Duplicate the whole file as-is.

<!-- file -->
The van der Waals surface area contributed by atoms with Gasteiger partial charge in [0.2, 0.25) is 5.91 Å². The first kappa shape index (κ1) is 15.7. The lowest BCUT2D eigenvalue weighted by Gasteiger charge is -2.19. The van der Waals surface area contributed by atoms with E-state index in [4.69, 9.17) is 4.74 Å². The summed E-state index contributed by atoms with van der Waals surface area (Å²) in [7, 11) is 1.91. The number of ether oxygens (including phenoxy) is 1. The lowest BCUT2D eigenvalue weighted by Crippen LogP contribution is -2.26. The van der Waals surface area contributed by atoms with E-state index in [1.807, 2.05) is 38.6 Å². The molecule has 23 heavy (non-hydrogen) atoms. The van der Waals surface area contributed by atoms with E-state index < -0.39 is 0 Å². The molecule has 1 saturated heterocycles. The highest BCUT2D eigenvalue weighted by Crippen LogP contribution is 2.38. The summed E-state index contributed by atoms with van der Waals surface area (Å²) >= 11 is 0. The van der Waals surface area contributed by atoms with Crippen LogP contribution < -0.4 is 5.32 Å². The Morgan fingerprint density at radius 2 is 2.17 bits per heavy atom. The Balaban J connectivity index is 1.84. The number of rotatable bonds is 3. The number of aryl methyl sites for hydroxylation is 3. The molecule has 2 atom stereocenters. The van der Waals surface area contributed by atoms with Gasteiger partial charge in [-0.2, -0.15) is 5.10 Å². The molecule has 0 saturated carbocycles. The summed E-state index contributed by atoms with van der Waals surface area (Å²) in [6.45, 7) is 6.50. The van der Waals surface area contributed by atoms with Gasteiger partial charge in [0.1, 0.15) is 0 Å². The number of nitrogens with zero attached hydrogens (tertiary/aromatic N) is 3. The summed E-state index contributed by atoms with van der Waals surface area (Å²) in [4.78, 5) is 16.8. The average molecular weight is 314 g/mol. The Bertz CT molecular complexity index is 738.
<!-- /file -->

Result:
The van der Waals surface area contributed by atoms with Gasteiger partial charge in [0.2, 0.25) is 5.91 Å². The first kappa shape index (κ1) is 15.7. The lowest BCUT2D eigenvalue weighted by Gasteiger charge is -2.19. The van der Waals surface area contributed by atoms with E-state index in [4.69, 9.17) is 4.74 Å². The summed E-state index contributed by atoms with van der Waals surface area (Å²) in [7, 11) is 1.91. The number of ether oxygens (including phenoxy) is 1. The lowest BCUT2D eigenvalue weighted by Crippen LogP contribution is -2.26. The van der Waals surface area contributed by atoms with E-state index in [1.807, 2.05) is 38.6 Å². The molecule has 23 heavy (non-hydrogen) atoms. The van der Waals surface area contributed by atoms with E-state index < -0.39 is 0 Å². The molecule has 1 saturated heterocycles. The highest BCUT2D eigenvalue weighted by Crippen LogP contribution is 2.38. The summed E-state index contributed by atoms with van der Waals surface area (Å²) >= 11 is 0. The van der Waals surface area contributed by atoms with Crippen LogP contribution < -0.4 is 5.32 Å². The Morgan fingerprint density at radius 2 is 2.17 bits per heavy atom. The Balaban J connectivity index is 1.84. The number of rotatable bonds is 3. The number of aryl methyl sites for hydroxylation is 3. The molecule has 2 atom stereocenters. The van der Waals surface area contributed by atoms with Gasteiger partial charge in [-0.2, -0.15) is 5.10 Å². The molecule has 0 saturated carbocycles. The summed E-state index contributed by atoms with van der Waals surface area (Å²) in [6.45, 7) is 6.50. The van der Waals surface area contributed by atoms with Gasteiger partial charge in [0.1, 0.15) is 0 Å². The number of nitrogens with zero attached hydrogens (tertiary/aromatic N) is 3. The summed E-state index contributed by atoms with van der Waals surface area (Å²) in [4.78, 5) is 16.8. The average molecular weight is 314 g/mol. The Bertz CT molecular complexity index is 738.